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Prezant v. Jegou

A-1935-08T1 (N.J. Super. App. Div. 2010) (Unpublished)

CONSUMER FRAUD; ATTORNEYS FEES — Even though a consumer may not prove every damage aspect of its consumer fraud case against a vendor, where there is a violation of the Act, at least with respect to one element of damages, an award of fees and costs under the Act is proper.

Landowners who wished to build a home retained a designer to advise them on all phases of its construction. Pursuant to their agreement, the designer was to receive fifty percent of the profits from the construction. Once the owners moved into the home, the designer continued to provide services as an interior decorator. The owners relied on the designer to select furnishings for the home because she had a background in antiques and restoration work. The designer insisted the owners had to buy a particular dining room table because it was a very valuable antique. They purchased the table; however they never sufficiently recorded its value. There was an invoice showing that the owners paid $8,500, but yet the owners had no proofs supporting the invoice. The owners also never took steps to ascertain whether the furnishings they purchased actually were antiques. The designer assisted the owners in cataloguing the purchased furnishings for insurance appraisal purposes and signed the appraisal form.

Disputes arose between the parties about ownership of, and payment due for, the furnishings, as well as about payments for the construction work. An agreement was reached wherein the designer was to receive $44,000 relating to the construction work. However, the owners only paid $10,000.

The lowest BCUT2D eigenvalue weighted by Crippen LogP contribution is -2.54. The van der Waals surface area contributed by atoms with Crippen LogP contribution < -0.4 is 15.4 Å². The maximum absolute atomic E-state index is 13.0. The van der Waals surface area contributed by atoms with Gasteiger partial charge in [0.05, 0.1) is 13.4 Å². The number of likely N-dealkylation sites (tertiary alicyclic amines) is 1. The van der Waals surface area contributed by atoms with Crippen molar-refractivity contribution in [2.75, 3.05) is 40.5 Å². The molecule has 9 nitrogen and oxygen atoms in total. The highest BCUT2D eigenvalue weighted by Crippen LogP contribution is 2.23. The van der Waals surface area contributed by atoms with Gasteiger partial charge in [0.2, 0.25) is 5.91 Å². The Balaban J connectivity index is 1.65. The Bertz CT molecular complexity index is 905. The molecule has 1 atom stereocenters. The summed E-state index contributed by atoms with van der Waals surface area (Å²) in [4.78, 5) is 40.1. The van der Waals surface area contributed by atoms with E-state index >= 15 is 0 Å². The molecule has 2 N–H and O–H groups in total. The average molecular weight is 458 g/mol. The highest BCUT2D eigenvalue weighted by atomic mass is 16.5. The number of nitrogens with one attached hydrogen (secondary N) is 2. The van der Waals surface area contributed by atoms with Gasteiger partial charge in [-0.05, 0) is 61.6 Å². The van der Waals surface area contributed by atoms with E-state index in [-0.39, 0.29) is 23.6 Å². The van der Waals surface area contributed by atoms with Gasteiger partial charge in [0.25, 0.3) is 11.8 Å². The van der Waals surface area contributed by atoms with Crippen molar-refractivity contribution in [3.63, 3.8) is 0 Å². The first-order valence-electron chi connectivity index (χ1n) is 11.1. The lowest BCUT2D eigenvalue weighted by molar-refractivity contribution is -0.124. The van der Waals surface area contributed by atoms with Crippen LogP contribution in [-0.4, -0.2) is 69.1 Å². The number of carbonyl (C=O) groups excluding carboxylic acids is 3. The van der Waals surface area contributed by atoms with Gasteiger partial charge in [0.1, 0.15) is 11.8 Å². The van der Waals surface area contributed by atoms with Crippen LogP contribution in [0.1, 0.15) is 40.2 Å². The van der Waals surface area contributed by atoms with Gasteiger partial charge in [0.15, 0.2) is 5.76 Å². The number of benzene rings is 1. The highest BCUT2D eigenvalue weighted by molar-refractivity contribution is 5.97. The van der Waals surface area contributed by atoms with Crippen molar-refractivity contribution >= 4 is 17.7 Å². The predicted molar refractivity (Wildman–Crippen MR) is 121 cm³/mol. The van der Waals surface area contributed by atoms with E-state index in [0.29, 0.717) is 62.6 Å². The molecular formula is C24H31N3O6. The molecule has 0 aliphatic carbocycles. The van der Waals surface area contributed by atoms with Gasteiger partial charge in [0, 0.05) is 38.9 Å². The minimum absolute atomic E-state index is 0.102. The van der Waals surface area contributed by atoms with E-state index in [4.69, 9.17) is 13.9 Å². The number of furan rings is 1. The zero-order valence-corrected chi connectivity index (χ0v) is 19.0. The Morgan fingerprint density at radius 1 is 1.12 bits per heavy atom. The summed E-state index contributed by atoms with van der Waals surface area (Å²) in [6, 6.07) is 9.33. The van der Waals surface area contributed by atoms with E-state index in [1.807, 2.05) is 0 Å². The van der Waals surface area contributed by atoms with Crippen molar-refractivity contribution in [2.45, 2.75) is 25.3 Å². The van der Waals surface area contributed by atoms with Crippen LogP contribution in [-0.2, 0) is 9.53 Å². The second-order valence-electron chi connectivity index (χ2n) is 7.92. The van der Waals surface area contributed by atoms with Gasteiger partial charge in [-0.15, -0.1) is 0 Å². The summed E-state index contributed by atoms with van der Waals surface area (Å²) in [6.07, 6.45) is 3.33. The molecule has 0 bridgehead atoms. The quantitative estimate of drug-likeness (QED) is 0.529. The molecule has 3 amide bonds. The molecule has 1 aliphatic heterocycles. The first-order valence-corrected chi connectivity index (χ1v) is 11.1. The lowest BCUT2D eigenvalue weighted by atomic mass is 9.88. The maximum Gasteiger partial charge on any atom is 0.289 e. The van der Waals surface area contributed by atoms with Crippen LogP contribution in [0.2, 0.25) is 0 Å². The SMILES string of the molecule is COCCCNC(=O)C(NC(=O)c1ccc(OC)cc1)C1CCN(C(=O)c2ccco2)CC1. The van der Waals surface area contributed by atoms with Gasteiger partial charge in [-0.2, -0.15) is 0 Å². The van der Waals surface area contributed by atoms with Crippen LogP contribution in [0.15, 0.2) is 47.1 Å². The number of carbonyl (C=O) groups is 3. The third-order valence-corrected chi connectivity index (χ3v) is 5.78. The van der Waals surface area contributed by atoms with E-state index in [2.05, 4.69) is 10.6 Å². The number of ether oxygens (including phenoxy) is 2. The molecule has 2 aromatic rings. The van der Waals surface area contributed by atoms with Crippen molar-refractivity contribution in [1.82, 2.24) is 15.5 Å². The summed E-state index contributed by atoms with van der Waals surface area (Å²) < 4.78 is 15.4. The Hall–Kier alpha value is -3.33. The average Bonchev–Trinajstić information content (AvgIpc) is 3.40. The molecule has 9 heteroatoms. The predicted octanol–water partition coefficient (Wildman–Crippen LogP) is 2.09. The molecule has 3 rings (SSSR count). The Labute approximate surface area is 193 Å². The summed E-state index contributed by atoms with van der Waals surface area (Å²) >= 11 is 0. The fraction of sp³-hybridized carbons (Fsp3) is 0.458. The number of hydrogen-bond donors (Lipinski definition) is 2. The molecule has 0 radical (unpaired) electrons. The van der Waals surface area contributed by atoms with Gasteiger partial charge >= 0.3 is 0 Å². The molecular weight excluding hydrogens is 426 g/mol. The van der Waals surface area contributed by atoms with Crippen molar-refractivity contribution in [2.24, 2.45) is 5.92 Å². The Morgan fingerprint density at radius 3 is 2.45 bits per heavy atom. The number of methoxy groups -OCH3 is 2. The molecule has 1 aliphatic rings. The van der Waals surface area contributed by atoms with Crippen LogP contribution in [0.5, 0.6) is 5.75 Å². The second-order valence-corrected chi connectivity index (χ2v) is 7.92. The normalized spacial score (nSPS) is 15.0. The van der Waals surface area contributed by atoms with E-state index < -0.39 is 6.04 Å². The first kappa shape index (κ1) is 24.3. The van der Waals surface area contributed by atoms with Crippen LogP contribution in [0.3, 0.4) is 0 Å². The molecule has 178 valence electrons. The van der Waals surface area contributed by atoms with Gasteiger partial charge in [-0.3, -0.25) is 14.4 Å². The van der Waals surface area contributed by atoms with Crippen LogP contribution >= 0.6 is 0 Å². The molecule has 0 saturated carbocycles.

After the designer filed suit, the owners retained an expert to appraise six items on the insurance appraisal list. The expert opined that the items, including the dining room table, were not of sufficient age to be antiques and thus were of lesser value. The case was tried in the lower court where a jury found that the owners had breached their agreement to pay $34,000 to the designer for construction work. As to the furnishings, the owners testified the loss of benefit to them equaled the difference between the value of the six items on the list and the value assigned to the items by their expert. The jury found the designer violated the New Jersey Consumer Fraud Act (CFA) by falsely representing the nature and value of the furnishings she had sold to the owners. The jurors awarded the owners $102,000 (triple damages of $34,000) for the violation of the CFA, plus about $30,000 for fees and costs.

On appeal, the Appellate Division vacated the damage award under the CFA, finding the owners had not presented adequate evidence to allow the jury a reasonable basis to quantify the owner’s loss. The Court said, with the exception of the dining room table, the owners failed to prove the designer had affirmatively misrepresented the furnishings as valuable antiques prior to purchase. The designer may have represented the value of the items in connection with the preparation of the insurance appraisal form; however, this occurred after the furnishings were purchased. As to the table, the Court said the owner failed to establish an ascertainable loss useable by a jury to qualify as a damage award. The evidence at trial was inadequate to prove a difference between the amount paid for the table and its fair market value. The owners did not demonstrate the designer represented a specific value beyond the price – only that the table was incredibly valuable.

The Court, however, concluded that an award of fees and costs under the CFA was proper. According to the Court, a violation (affirmative misrepresentation) was proven as to the table and the jury could have concluded the table’s purchase price of $8,500 was sufficient to demonstrate an ascertainable loss. Therefore, the Court remanded the matter to the lower court to reassess the award of fees and costs in light that the damage award was vacated.


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